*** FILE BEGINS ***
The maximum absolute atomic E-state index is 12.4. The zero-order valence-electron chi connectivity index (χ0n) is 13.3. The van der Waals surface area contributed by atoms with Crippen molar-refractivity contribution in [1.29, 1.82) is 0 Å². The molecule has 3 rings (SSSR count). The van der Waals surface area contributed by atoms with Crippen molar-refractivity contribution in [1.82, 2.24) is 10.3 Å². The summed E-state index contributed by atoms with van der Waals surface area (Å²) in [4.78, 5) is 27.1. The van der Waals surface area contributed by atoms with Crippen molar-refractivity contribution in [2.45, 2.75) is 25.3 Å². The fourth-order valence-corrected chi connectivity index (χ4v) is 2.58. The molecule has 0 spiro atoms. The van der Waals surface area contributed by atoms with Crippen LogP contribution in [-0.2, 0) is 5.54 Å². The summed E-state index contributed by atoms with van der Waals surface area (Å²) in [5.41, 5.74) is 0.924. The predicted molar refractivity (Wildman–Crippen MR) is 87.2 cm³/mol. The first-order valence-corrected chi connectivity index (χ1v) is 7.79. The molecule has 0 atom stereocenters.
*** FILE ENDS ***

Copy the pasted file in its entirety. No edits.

The maximum absolute atomic E-state index is 12.4. The zero-order valence-electron chi connectivity index (χ0n) is 13.3. The van der Waals surface area contributed by atoms with Crippen molar-refractivity contribution in [1.29, 1.82) is 0 Å². The molecule has 3 rings (SSSR count). The van der Waals surface area contributed by atoms with Crippen molar-refractivity contribution in [1.82, 2.24) is 10.3 Å². The summed E-state index contributed by atoms with van der Waals surface area (Å²) in [4.78, 5) is 27.1. The van der Waals surface area contributed by atoms with Crippen molar-refractivity contribution in [2.45, 2.75) is 25.3 Å². The fourth-order valence-corrected chi connectivity index (χ4v) is 2.58. The molecule has 0 spiro atoms. The van der Waals surface area contributed by atoms with Crippen LogP contribution in [-0.2, 0) is 5.54 Å². The summed E-state index contributed by atoms with van der Waals surface area (Å²) in [5.41, 5.74) is 0.924. The predicted molar refractivity (Wildman–Crippen MR) is 87.2 cm³/mol. The first-order valence-corrected chi connectivity index (χ1v) is 7.79. The molecule has 0 atom stereocenters.